Movie Review – Ain’t Them Bodies Saints
Category : Movie Review
Director: David Lowery
With about as underrated a case as you will ever come across, Ain’t Them Bodies Saints is a movie buff’s paradise of unrecognized talent, dedication to mood, and general slow burn. Those aspects don’t always appeal to your average audience member, and more often than not they’re over-utilized when brought into a project, resulting in a film that not even critics can enjoy. Luckily for us, or at least for those looking for a little more depth to their classic, Texan crime story, this movie delivers the subtle aspects of solid film-making while not becoming an art house buzz kill. It successfully blends popular with indie, creating a deep tone while also giving us plot. Straddling both worlds, Ain’t Them Bodies Saints has the potential to be a crowd-pleaser and a respectable nod to the critical mind, though its lack of accolades might suggest that I’m the only one who thinks so.
In Texas a few decades back, a love story unfolds that is as tragic as it is beautiful. Bob & Ruth are inseparable sweethearts, both taken in by a man they now view as a father, Skerritt, along with his son who has become a best friend. The trio do odd jobs for Skerritt, mostly criminal, amassing a long list of enemies along the way, only a few of which are federal. One particular job goes particularly wrong, ending in a shootout with the coppers where one officer gets shot, one friend dies, and the other two give themselves up. With Ruth pregnant, Bob takes the fall, but vows to escape from prison one day to come back for his girl, or for his girls rather, including the daughter that’s on the way. Four years later and Bob hasn’t forgotten his promise, Ruth hasn’t forgotten her baby’s daddy, and the town won’t ever forgive the young criminals who were so deeply in love.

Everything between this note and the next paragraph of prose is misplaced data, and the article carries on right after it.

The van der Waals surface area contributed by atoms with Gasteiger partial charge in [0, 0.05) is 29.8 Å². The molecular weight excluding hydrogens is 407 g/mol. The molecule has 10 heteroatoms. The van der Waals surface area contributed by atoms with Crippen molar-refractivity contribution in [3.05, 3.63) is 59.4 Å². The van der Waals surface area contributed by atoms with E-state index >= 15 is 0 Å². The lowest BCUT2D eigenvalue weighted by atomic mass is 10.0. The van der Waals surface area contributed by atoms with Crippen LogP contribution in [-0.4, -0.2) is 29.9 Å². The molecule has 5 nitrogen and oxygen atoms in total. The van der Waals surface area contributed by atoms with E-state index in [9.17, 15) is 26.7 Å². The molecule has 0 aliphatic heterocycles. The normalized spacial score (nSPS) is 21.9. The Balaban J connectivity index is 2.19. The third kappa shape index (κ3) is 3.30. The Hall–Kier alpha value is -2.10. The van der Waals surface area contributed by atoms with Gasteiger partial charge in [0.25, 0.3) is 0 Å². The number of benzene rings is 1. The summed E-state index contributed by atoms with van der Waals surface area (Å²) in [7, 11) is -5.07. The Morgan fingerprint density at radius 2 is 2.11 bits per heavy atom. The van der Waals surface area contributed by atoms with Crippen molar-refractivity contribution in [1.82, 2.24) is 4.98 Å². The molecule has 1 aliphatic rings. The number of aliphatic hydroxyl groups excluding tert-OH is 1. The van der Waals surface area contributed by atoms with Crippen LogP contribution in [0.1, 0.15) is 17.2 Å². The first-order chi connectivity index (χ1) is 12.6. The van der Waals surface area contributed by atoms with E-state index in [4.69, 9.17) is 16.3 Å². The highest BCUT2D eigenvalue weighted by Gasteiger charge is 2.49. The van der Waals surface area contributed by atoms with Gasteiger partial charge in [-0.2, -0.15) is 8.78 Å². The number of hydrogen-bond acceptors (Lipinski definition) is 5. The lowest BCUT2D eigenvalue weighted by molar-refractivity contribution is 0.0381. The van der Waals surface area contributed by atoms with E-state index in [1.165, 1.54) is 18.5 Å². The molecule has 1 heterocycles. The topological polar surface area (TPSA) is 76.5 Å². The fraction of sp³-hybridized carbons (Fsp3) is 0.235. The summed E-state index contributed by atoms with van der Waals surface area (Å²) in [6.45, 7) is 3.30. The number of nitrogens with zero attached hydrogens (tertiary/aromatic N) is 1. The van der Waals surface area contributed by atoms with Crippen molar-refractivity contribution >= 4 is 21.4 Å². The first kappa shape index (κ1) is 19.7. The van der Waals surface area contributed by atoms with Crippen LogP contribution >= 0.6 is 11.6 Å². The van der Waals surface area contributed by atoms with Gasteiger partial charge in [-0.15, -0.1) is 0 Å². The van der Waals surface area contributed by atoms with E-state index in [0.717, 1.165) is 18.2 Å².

A nice mix of artistic and grounded cinema, Ain’t Them Bodies Saints has a little something for everyone. It’s mood-driven, with intentional music, focused cinematography, and a dark atmosphere that should appease the most critical movie-goer. But it also brings a few typical ingredients to the table, including a revenge story, a father figure, gangsters, shoot-outs, love, redemption, choosing between two diverging paths. There’s a lot here that should appeal to audience members from various groups, resulting in a film that shouldn’t completely disappoint anyone. It isn’t O Brother bold or Out of the Furnace heavy, but a good combination of both. Affleck, such an underrated actor, is superb here, as is Mara in a pre-Carol role, and Foster, who I’ve always enjoyed & should be given a ton of credit for rising above his childhood stardom. It won’t go down as the best of its year, nor can I claim that I’ll remember it forever, but what we have here is a solid film with solid pieces, something to respect.
My rating: ☆ ☆ ☆ ☆